And everything would be fine, but creating these very Range Proofs is very expensive in terms of computing resources. In addition, they have a very large volume. Theoretically, it is possible to integrate Confidential Transactions into the bitcoin protocol, but no one is in a particular hurry to do so because of their large volume. Nevertheless, there are already working accounting systems where Confidential Transactions are successfully used.
Ring Confidential Transactions
Consider the following technique, called Ring Confidential Transactions. It features the use of ring signatures to obfuscate the origin story of coins. It works so that the sender in the input of his transaction refers not to one particular output (UTXO), but to several, and uses a ring signature to prove that he owns coins from one of several outputs, but does not disclose which one. It follows that it is impossible to trace unequivocally the origin of the coins.
The use of ring signatures in this way was first proposed in the CryptoNote protocol, on which several cryptocurrencies operate. In addition, Ring Confidential Transactions use the CTs that we have already discussed. They allow you to create transactions with multiple inputs and outputs, where the origin of each input cannot be uniquely traced, transfer amounts are hidden, and no interaction with other users is required to create a transaction.
Let’s take a look at Stealth Addresses and the benefits of using them. In essence, it is a technique of stealthy calculation of the addresses to which coins will be sent. This idea was first described by Peter Todd. It uses public keys as user IDs, i.e. if you want to accept payments you have to publicize your public key. Then the sender uses his key pair and your public key to compute a new one-time public key which will already be in the transaction as the address. It turns out that only the sender and the recipient can know the address to which the coins are sent. To an outside observer, the connection between the user ID and the address at the output of the transaction cannot be established, which also greatly increases the privacy of digital currency use.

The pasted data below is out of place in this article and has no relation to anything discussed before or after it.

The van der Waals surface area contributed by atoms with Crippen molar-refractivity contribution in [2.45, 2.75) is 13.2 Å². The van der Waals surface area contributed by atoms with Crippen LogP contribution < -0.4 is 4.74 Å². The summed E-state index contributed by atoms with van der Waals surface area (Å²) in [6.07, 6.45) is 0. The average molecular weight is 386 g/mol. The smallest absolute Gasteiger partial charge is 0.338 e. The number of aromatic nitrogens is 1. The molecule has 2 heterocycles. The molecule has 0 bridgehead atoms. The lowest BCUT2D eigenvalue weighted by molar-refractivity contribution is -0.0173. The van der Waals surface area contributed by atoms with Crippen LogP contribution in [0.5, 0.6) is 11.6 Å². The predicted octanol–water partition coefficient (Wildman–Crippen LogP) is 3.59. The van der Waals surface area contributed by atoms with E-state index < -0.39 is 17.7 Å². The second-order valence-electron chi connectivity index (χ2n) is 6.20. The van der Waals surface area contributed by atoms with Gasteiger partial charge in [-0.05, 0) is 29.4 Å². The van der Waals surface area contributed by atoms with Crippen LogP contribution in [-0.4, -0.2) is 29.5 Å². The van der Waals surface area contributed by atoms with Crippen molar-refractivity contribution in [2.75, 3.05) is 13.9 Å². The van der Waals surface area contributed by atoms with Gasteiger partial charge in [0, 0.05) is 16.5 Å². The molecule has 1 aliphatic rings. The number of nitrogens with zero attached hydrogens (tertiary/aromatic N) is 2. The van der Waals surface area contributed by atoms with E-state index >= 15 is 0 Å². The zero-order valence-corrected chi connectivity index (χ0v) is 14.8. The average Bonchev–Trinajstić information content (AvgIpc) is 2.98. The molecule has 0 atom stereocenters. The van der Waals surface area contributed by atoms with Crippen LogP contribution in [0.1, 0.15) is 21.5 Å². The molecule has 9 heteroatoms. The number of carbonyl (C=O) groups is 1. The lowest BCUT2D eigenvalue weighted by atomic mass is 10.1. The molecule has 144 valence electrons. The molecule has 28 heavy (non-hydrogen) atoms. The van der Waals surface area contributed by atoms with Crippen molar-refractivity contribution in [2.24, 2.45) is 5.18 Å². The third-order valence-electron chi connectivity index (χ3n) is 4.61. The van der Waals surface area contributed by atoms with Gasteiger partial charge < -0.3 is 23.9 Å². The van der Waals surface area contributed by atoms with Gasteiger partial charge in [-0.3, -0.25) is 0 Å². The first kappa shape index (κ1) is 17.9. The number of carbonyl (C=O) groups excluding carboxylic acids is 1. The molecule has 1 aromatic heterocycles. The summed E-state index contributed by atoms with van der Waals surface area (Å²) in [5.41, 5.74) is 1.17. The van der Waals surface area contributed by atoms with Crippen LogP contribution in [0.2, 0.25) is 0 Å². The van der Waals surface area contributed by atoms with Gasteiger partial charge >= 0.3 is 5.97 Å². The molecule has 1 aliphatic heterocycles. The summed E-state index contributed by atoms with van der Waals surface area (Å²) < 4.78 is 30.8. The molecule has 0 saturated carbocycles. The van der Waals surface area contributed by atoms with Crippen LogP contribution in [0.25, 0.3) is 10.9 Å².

Application in practice
Let’s now look at where the methods we talked about are applied.
Bitshares cryptocurrency was one of the first to implement CT in conjunction with Stealth Addresses, not only for the base currency, but also for tokens that can be issued on the platform. Monero cryptocurrency supports ring signatures and Stealth Addresses to ensure a high level of privacy. The team implemented RingCT in January 2017, and with an update in September 2017, the use of RingCT became strictly mandatory. Also of note is the Mimblewimble protocol, which uses a modified version of Confidential Transactions, which is now under active development, but we’ll talk about it later.